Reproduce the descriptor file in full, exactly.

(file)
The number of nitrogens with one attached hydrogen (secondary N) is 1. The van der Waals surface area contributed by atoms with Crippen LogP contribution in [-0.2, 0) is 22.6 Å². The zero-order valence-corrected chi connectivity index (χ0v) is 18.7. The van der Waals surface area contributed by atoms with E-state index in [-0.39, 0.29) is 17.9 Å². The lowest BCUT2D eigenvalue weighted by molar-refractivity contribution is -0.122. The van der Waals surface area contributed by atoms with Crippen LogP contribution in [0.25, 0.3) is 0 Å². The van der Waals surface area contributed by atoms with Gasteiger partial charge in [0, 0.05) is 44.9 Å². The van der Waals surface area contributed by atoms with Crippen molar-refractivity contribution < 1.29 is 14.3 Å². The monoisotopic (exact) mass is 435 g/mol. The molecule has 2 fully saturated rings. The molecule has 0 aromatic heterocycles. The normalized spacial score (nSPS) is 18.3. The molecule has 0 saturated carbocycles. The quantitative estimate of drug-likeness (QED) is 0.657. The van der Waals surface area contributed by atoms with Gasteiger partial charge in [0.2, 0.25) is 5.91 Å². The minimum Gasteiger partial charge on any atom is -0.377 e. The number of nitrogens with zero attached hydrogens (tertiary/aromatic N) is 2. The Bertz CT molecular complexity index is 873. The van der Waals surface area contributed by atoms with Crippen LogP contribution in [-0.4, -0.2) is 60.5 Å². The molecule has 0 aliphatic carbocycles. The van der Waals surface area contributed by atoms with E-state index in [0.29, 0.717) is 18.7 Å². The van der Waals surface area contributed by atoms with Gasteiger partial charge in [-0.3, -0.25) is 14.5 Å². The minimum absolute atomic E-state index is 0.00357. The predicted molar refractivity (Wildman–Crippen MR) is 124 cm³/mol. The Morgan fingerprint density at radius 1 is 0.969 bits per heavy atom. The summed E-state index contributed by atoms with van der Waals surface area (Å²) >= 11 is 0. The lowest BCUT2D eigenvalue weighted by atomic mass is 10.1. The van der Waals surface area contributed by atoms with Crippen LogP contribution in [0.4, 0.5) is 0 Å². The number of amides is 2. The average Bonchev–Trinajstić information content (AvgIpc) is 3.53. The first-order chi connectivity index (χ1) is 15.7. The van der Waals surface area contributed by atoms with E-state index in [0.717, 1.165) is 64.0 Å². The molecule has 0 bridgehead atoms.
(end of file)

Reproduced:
The number of nitrogens with one attached hydrogen (secondary N) is 1. The van der Waals surface area contributed by atoms with Crippen LogP contribution in [-0.2, 0) is 22.6 Å². The zero-order valence-corrected chi connectivity index (χ0v) is 18.7. The van der Waals surface area contributed by atoms with E-state index in [-0.39, 0.29) is 17.9 Å². The lowest BCUT2D eigenvalue weighted by molar-refractivity contribution is -0.122. The van der Waals surface area contributed by atoms with Crippen LogP contribution in [0.25, 0.3) is 0 Å². The van der Waals surface area contributed by atoms with Gasteiger partial charge in [0, 0.05) is 44.9 Å². The van der Waals surface area contributed by atoms with Crippen molar-refractivity contribution < 1.29 is 14.3 Å². The monoisotopic (exact) mass is 435 g/mol. The molecule has 2 fully saturated rings. The molecule has 0 aromatic heterocycles. The normalized spacial score (nSPS) is 18.3. The molecule has 0 saturated carbocycles. The quantitative estimate of drug-likeness (QED) is 0.657. The van der Waals surface area contributed by atoms with Gasteiger partial charge in [0.2, 0.25) is 5.91 Å². The minimum Gasteiger partial charge on any atom is -0.377 e. The number of nitrogens with zero attached hydrogens (tertiary/aromatic N) is 2. The Bertz CT molecular complexity index is 873. The van der Waals surface area contributed by atoms with Crippen LogP contribution in [-0.4, -0.2) is 60.5 Å². The molecule has 0 aliphatic carbocycles. The van der Waals surface area contributed by atoms with E-state index in [0.29, 0.717) is 18.7 Å². The van der Waals surface area contributed by atoms with Gasteiger partial charge in [-0.3, -0.25) is 14.5 Å². The minimum absolute atomic E-state index is 0.00357. The predicted molar refractivity (Wildman–Crippen MR) is 124 cm³/mol. The Morgan fingerprint density at radius 1 is 0.969 bits per heavy atom. The summed E-state index contributed by atoms with van der Waals surface area (Å²) >= 11 is 0. The lowest BCUT2D eigenvalue weighted by atomic mass is 10.1. The van der Waals surface area contributed by atoms with Crippen LogP contribution in [0.4, 0.5) is 0 Å². The number of amides is 2. The average Bonchev–Trinajstić information content (AvgIpc) is 3.53. The first-order chi connectivity index (χ1) is 15.7. The van der Waals surface area contributed by atoms with E-state index in [0.717, 1.165) is 64.0 Å². The molecule has 0 bridgehead atoms.